When the Great Recession first reared its ugly head in 2007, the ripple effect was felt worldwide. Small businesses, historically the first to suffer in times of economic uncertainty, began to fold in record numbers. The housing market, always vulnerable to the fickle nature of the US economy, tanked as well. Then the real estate market followed suit. Caught in the crossfire was the construction industry. Though most contractors are accustomed to navigating their businesses through choppy economic waters, the Recession became a lean, desperate time. Big companies simply battened down the hatches and waited out the storm. Small companies, many of whom lacked the cash reserves to survive months without work, folded in droves.
Those that survived have experienced the worst economic downturn since the Great Depression. Canceled projects, slow pay and no pay receivables, material theft, rising gas and material prices all contribute to working for pennies. Many have had to choose which bills to pay each month, juggling shut-off notices and collection letters. Often times the squeaky wheel gets the grease and the payroll taxes are the expense that goes unpaid. But when the IRS or State does catch up to a delinquent taxpayer, they want the back taxes paid immediately and have the powers to make bring an already struggling business to its knees.
Most business owners have every intention of making up a missed payroll tax deposit, usually with the next payroll. Then it happens again. And before they know it, they’ve accrued thousands of dollars in back taxes. At some point, the IRS comes knocking and wants to be paid in full with penalties and interest. If that’s not possible, the Services will often set up an unrealistic monthly payment. But that’s not the end of it.
The IRS views unpaid payroll taxes as theft, and will hold a business owner personally responsible for a large portion of the payroll tax. The Trust Fund Recovery Penalty or “Trust Fund” portion of the business payroll tax may be assessed to the Responsible Individual(s) that operate the business. A Responsible Individual may be a shareholder, officer, check signer, employee, or any individual responsible for paying the payroll tax on behalf of the business. The IRS may attempt to assess the payroll tax liability to the business and the Responsible Individual(s) in an effort to collect the same tax from as many sources as possible.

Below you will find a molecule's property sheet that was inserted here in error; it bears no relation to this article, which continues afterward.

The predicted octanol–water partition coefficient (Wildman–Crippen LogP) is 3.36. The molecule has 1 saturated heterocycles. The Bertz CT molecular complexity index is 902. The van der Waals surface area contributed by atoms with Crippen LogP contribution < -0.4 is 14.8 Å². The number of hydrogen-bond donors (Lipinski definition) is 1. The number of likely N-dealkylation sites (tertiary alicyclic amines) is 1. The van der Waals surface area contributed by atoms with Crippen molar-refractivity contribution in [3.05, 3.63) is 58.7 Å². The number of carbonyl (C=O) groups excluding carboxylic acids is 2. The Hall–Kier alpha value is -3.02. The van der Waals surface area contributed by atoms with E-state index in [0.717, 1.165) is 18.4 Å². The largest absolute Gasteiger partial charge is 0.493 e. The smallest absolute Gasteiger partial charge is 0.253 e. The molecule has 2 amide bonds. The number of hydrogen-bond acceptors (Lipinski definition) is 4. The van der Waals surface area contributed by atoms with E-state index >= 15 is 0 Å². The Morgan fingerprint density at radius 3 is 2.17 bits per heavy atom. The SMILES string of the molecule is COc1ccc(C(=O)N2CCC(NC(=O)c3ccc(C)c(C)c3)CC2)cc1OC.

If your business owes 941/940 payroll tax, consider retaining representation from a licensed and experienced tax resolution professional. At M&M, we have helped hundreds of small businesses secure reasonable monthly IRS and State Installment Agreements, release bank levies, and abate penalties. We recently helped a Maryland plumbing contractor resolve the Trust Fund Recovery Penalty that was assessed to the business’s Responsible Individuals.
M&M’s clients own and operate a plumbing business. Three family members were assessed the Trust Fund portion of the IRS payroll tax liability. Prior to working with M&M, they secured a formal business Installment Agreement on their own, but the IRS also went after them personally. A husband and wife, and their father were each assessed the Trust Fund.
By utilizing the IRS Fresh Start Initiative, M&M was successful in securing two personal, direct debit Installment Agreements. One agreement for the husband and wife, and one agreement for the father. Each agreement prevents the IRS from filing tax liens on the individuals. In the end, everything has worked out well for this small, family owned business and the owner operators. However, it could have worked out much better had they contacted M&M sooner. (To find real examples of M&M’s Maryland client case resolutions, go to http://mmfinancial.org/nationwide/maryland.html.)
At M&M, our goal with every business client that owes 941/940 payroll tax is to link the personal Trust Fund assessment to the business Installment Agreement. Doing so puts a hold on the personal collection, while the business pays its own tax liability through a monthly payment. Although attaining this solution is dependent on many factors, M&M has been very successful in securing it for many of our clients.
M&M Financial specializes in resolving business and personal tax liabilities stemming from delinquent 941/940 payroll tax. We have perfected a unique tax resolution system that allows us to work within the strict guidelines set by the IRS and State taxing authorities, ensuring the best possible results for our clients. Complete our contact form at http://mmfinancial.org/contact.html, or call us at 866-487-5624 to find out how M&M’s Tax Resolution System can help you resolve your Trust Fund Recover Penalty issues.